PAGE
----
Another factor that affects you and your competitors’ pageranks is the total number of backlinks, or links to your content from outside sources, that you receive. Similar to word-of-mouth, this is an important way of dispersing content that demonstrates informational value. The more authoritative the source of backlinks, the higher the chances of Google treating the shared piece of content as important.
Thus, it may be helpful to monitor sources of your competitors’ backlinks in order to stay in the know about the appeal of their business versus yours. There are many online tools that allow you to do backlink monitoring, so you can choose one that suits your price range and demands. One recommended requirement for backlink monitoring software is the ability to compare your backlinks with your competition.
Listen for: Potential link-building opportunities. It may be the case that some of these domains link to the competitor’s site out of partnership; but they may also just not be aware of the alternatives in the industry. Watch for backlink sources with high domain authority or social media influence, and see if they can be a valuable networking opportunity for your brand.
If you’re too strapped for time to browse through different tools to check the status of your competition, let Google do that for you. You can set up alerts for mentions of competing businesses in the media or industry blogs. This is another way of keeping tabs on the competition’s public-facing strategy, since more often than not, these alerts won’t uncover any big secrets. Still, it doesn’t hurt to stay updated on any major acquisitions, partnerships, or other kinds of news that may affect the industry landscape. You can refine the notifications by source, region, language, and adjust the frequency to what’s convenient for you and your inbox.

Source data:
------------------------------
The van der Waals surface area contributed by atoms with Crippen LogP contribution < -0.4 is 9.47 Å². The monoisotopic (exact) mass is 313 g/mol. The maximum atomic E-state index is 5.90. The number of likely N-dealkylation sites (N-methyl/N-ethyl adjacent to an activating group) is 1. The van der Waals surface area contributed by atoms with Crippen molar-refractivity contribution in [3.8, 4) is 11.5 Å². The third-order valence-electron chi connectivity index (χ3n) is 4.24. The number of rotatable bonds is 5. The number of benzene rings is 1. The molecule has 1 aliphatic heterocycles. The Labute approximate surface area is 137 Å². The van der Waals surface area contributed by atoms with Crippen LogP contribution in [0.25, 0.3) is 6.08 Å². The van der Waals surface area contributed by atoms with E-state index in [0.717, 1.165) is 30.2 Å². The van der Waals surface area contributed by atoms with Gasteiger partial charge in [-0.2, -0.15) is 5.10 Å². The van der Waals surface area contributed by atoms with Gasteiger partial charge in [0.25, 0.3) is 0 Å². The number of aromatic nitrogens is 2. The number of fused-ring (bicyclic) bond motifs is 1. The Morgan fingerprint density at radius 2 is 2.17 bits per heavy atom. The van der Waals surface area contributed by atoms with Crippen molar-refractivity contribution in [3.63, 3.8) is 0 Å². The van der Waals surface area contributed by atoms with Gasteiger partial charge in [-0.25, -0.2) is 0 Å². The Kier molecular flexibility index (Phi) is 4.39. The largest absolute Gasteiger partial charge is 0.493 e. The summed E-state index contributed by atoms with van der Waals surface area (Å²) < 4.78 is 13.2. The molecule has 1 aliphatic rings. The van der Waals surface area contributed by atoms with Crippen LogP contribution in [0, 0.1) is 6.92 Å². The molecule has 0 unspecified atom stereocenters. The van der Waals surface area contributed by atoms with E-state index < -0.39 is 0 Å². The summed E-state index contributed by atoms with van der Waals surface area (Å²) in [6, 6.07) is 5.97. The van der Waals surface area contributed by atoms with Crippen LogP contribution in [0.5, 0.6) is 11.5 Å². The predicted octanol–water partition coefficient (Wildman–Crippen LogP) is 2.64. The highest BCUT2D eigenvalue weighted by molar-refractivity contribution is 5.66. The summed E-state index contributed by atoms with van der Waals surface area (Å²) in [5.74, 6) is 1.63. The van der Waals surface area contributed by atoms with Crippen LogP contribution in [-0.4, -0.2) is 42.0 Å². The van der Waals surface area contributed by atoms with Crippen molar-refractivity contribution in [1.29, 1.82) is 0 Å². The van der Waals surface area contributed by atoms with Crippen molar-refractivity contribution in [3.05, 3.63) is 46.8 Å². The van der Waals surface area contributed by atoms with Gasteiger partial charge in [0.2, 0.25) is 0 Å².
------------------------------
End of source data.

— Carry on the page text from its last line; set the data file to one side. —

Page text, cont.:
Listen for: News articles or think tank blog posts where your competitors are quoted as industry experts. You may also want to know about your competition’s newest product releases and partnerships, in case you’ve missed them coming through the company’s official social channels.
In addition to monitoring your competition’s content for backlinks and keywords, you may also want to know what they actually talk about. If other businesses in your field have content marketing platforms, you should make time to read what they have to say. The easiest way to get this content delivered to you on a regular basis is by setting up RSS feeds. There is a lot of free RSS reader software to help you stay on top of the updates. Hootsuite users can take advantage of the latest update of our updated in-dash RSS feed reader, Syndicator Pro, to monitor and compile all the posts worthy of your attention.
Listen for: Blog posts on any topics your content marketing team often writes about, so you can compare the level of expertise offered by your channels versus your competitors’. Any announcements or product releases you may have missed on social media, or skipped in your Alerts.
While all 5 of listening techniques mentioned above are each effective in their own way, together they require quite a few resources and time that you may not have. If you’re using a tool to manage your social networks in one place, there are ways to monitor your competition’s social media activity on several channels at once without compiling lists. With Hootsuite, you can engage in social media listening by setting up search streams in your dashboard. You can set up a separate stream with the official social channels of competing brands, similar to a Twitter list, to check what kind of messaging these companies send out. Search streams also allow you to monitor @mentions of your competition to see what other users are saying about them.
Listen for: Other users interacting with the competitor brands. Their missed opportunity to address an issue or answer a question may be a chance for you to show off your products or services as a good alternative.